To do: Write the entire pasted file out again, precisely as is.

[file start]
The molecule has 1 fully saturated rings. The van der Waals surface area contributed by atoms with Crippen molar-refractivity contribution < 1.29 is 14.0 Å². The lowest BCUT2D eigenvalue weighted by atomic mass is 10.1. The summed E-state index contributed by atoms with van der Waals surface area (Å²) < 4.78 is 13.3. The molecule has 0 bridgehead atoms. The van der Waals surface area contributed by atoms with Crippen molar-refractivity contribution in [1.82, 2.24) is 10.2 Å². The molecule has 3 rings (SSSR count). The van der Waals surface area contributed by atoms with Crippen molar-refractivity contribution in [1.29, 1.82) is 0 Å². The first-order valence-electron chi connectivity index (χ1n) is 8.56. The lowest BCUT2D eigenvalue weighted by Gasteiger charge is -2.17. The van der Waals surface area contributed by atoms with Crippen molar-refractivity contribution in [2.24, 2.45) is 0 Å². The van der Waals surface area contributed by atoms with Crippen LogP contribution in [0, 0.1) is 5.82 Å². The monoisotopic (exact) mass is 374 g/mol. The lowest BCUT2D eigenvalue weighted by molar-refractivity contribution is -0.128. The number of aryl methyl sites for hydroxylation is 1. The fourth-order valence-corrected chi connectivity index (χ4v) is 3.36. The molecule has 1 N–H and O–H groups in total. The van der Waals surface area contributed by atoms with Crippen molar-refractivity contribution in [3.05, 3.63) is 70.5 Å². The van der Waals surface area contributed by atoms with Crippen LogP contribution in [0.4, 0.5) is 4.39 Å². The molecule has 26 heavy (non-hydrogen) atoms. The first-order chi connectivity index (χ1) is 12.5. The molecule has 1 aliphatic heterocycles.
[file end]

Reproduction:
The molecule has 1 fully saturated rings. The van der Waals surface area contributed by atoms with Crippen molar-refractivity contribution < 1.29 is 14.0 Å². The lowest BCUT2D eigenvalue weighted by atomic mass is 10.1. The summed E-state index contributed by atoms with van der Waals surface area (Å²) < 4.78 is 13.3. The molecule has 0 bridgehead atoms. The van der Waals surface area contributed by atoms with Crippen molar-refractivity contribution in [1.82, 2.24) is 10.2 Å². The molecule has 3 rings (SSSR count). The van der Waals surface area contributed by atoms with Crippen molar-refractivity contribution in [1.29, 1.82) is 0 Å². The first-order valence-electron chi connectivity index (χ1n) is 8.56. The lowest BCUT2D eigenvalue weighted by Gasteiger charge is -2.17. The van der Waals surface area contributed by atoms with Crippen molar-refractivity contribution in [2.24, 2.45) is 0 Å². The van der Waals surface area contributed by atoms with Crippen LogP contribution in [0, 0.1) is 5.82 Å². The monoisotopic (exact) mass is 374 g/mol. The lowest BCUT2D eigenvalue weighted by molar-refractivity contribution is -0.128. The number of aryl methyl sites for hydroxylation is 1. The fourth-order valence-corrected chi connectivity index (χ4v) is 3.36. The molecule has 1 N–H and O–H groups in total. The van der Waals surface area contributed by atoms with Crippen molar-refractivity contribution in [3.05, 3.63) is 70.5 Å². The van der Waals surface area contributed by atoms with Crippen LogP contribution in [0.4, 0.5) is 4.39 Å². The molecule has 26 heavy (non-hydrogen) atoms. The first-order chi connectivity index (χ1) is 12.5. The molecule has 1 aliphatic heterocycles.